Questions, answers about effect of regional transit issues on Fayette

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Members of the Fayette County Commission at the Aug. 9 meeting include, from left, Commissioner Chuck Oddo, Chairman Eric Maxwell and commissioners Randy Ognio and Charles Rousseau. Photo/Ben Nelms.
Members of the Fayette County Commission at the Aug. 9 meeting include, from left, Commissioner Chuck Oddo, Chairman Eric Maxwell and commissioners Randy Ognio and Charles Rousseau. Photo/Ben Nelms.

A recent informational meeting on the new Atlanta Region Transit Link Authority (The ATL) provided a few answers to questions pertaining to Fayette County. Meantime, the 10 ATL districts are about to begin electing representatives to The ATL board.

The ATL is the 13-county transit authority adopted by the Ga. General Assembly in the 2018 session. Now in the process of organizing, the ATL is divided into 10 districts, with Fayette, Coweta, portions of Clayton and Henry counties and a small section of south Fulton making up District 10.

A report on the informational meeting was presented by Fayette County Commissioner Randy Ognio at the commission’s July 26 meeting.

As The ATL process unfolds, electors from each district sometime in August are expected to hold an initial mayoral caucus attended by electors for each district to hear a presentation by ATL staff. Electors include state legislators, mayors and county commission chairs, all of whom will later vote on the district representative. The term for the District 10 representative to The ATL board is four years.

Chairman Eric Maxwell in brief comments said he would fight the idea of buses in Fayette County, adding that he would consider supporting seniors with transportation issues.

Ognio and Public Works Director Phil Mallon brought back the answers to several questions obtained at the informational meeting.

Questions and answers were:

Is Fayette County required to participate in the new ATL? — By state law (House Bill 930) Fayette County is part of The ATL but there are no participation requirement, either financially, administratively or otherwise.

Does Fayette County have to vote to be in The ATL? — No. Fayette County is automatically already part of the ATL per House Bill 930.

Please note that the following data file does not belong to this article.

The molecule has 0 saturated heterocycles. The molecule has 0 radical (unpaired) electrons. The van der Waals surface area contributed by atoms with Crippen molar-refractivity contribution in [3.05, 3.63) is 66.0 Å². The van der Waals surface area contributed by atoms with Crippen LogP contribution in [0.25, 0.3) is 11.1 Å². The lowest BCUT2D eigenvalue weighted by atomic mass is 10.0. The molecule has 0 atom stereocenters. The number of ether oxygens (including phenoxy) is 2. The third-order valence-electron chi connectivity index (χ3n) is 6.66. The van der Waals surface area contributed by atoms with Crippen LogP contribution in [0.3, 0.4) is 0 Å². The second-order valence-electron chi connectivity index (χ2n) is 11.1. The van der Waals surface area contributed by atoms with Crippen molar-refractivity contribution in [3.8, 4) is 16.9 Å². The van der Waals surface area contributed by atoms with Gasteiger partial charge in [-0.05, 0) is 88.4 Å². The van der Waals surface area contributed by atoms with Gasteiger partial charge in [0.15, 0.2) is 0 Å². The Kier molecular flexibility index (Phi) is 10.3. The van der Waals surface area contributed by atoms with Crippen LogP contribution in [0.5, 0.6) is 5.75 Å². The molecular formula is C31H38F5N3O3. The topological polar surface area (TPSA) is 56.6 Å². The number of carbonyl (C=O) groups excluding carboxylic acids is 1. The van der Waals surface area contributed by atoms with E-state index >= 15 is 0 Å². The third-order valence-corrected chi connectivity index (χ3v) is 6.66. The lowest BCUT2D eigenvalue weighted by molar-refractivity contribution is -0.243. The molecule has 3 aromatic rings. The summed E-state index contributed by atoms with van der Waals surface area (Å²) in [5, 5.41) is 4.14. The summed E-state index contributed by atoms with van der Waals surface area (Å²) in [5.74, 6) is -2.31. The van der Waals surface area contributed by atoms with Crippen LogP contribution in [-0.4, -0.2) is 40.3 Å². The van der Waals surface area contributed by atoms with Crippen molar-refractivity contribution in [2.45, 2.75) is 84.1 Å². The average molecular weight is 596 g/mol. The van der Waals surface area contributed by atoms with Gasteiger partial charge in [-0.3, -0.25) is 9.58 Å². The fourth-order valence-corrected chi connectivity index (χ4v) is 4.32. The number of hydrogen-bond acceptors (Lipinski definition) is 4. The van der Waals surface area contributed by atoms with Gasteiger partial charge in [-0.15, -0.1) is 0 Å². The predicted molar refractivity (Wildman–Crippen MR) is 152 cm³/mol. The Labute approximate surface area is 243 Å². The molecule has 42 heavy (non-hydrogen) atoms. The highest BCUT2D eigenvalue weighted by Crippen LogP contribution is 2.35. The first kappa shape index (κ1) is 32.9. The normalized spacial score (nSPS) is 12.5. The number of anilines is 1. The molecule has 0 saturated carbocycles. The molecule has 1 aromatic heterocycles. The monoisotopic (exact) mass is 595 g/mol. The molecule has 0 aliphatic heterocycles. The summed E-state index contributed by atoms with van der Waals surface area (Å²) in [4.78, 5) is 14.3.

What if the Fayette County Commission does not vote at all? — The only county vote is for selection of the District 10 board member. A no—vote would result in the board member being selected from up to 30 other eligible District 10 voters.

What are the consequences of not participating? — None, other than lack of coordination/insight of what surrounding counties are doing with respect to transit projects and programs.

If Fayette County opts out of participating (or more precisely, doesn’t vote to be included) in The ATL can the other four counties force transit into Fayette County? — Unknown. The ATL staff stated that is not the intent of the legislation. They want to promote projects that are supported by the local governments. The legislation is clear, however, that the only way a SPLOST tax for transit (as per HB 930) can be instituted in Fayette County is by a referendum approved by Fayette citizens.

If Fayette County opts out, can the other four counties collect taxes from Fayette County to be spent outside of Fayette County? — No. A transit SPLOST tax can only be collected in Fayette County if the Fayette County Commission develops a SPLOST referendum and it is then approved by Fayette County voters.

Are Demand Response (public shared—ride service in small/medium vehicles) transit services eligible under a transit SPLOST? — Yes, this type of service could be partially or fully funded with a county SPLOST. The size and duration of the SPLOST can be up to 1 percent (in any 0.05 percent increment) and up to 30 years in duration.

The general timeline for The ATL process shows holding all 10 mayoral caucuses in August and holding all district elections by mid—November. All ATL board members should be in place by Dec. 1.